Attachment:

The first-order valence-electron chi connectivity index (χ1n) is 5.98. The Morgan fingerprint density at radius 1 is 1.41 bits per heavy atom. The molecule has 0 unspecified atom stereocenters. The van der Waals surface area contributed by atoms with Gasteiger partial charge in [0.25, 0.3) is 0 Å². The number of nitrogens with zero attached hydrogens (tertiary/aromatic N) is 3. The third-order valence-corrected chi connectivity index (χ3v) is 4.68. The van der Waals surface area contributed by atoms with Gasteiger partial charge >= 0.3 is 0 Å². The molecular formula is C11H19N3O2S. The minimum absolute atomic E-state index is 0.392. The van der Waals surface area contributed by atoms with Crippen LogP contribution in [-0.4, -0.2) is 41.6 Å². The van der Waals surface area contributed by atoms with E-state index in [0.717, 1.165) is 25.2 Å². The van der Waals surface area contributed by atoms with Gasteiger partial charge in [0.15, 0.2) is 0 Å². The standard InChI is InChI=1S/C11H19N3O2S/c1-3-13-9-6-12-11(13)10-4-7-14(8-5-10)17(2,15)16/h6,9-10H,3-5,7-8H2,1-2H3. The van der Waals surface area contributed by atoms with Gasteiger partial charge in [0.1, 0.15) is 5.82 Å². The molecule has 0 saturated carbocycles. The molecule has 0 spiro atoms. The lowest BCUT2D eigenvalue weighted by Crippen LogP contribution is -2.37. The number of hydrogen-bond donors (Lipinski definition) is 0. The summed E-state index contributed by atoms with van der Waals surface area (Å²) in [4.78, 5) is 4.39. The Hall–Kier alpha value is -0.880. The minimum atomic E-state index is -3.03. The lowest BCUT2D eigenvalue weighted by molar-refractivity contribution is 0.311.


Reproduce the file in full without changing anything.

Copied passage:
The first-order valence-electron chi connectivity index (χ1n) is 5.98. The Morgan fingerprint density at radius 1 is 1.41 bits per heavy atom. The molecule has 0 unspecified atom stereocenters. The van der Waals surface area contributed by atoms with Gasteiger partial charge in [0.25, 0.3) is 0 Å². The number of nitrogens with zero attached hydrogens (tertiary/aromatic N) is 3. The third-order valence-corrected chi connectivity index (χ3v) is 4.68. The van der Waals surface area contributed by atoms with Gasteiger partial charge >= 0.3 is 0 Å². The molecular formula is C11H19N3O2S. The minimum absolute atomic E-state index is 0.392. The van der Waals surface area contributed by atoms with Crippen LogP contribution in [-0.4, -0.2) is 41.6 Å². The van der Waals surface area contributed by atoms with E-state index in [0.717, 1.165) is 25.2 Å². The van der Waals surface area contributed by atoms with Gasteiger partial charge in [0.15, 0.2) is 0 Å². The standard InChI is InChI=1S/C11H19N3O2S/c1-3-13-9-6-12-11(13)10-4-7-14(8-5-10)17(2,15)16/h6,9-10H,3-5,7-8H2,1-2H3. The van der Waals surface area contributed by atoms with Gasteiger partial charge in [0.1, 0.15) is 5.82 Å². The molecule has 0 saturated carbocycles. The molecule has 0 spiro atoms. The lowest BCUT2D eigenvalue weighted by Crippen LogP contribution is -2.37. The number of hydrogen-bond donors (Lipinski definition) is 0. The summed E-state index contributed by atoms with van der Waals surface area (Å²) in [4.78, 5) is 4.39. The Hall–Kier alpha value is -0.880. The minimum atomic E-state index is -3.03. The lowest BCUT2D eigenvalue weighted by molar-refractivity contribution is 0.311.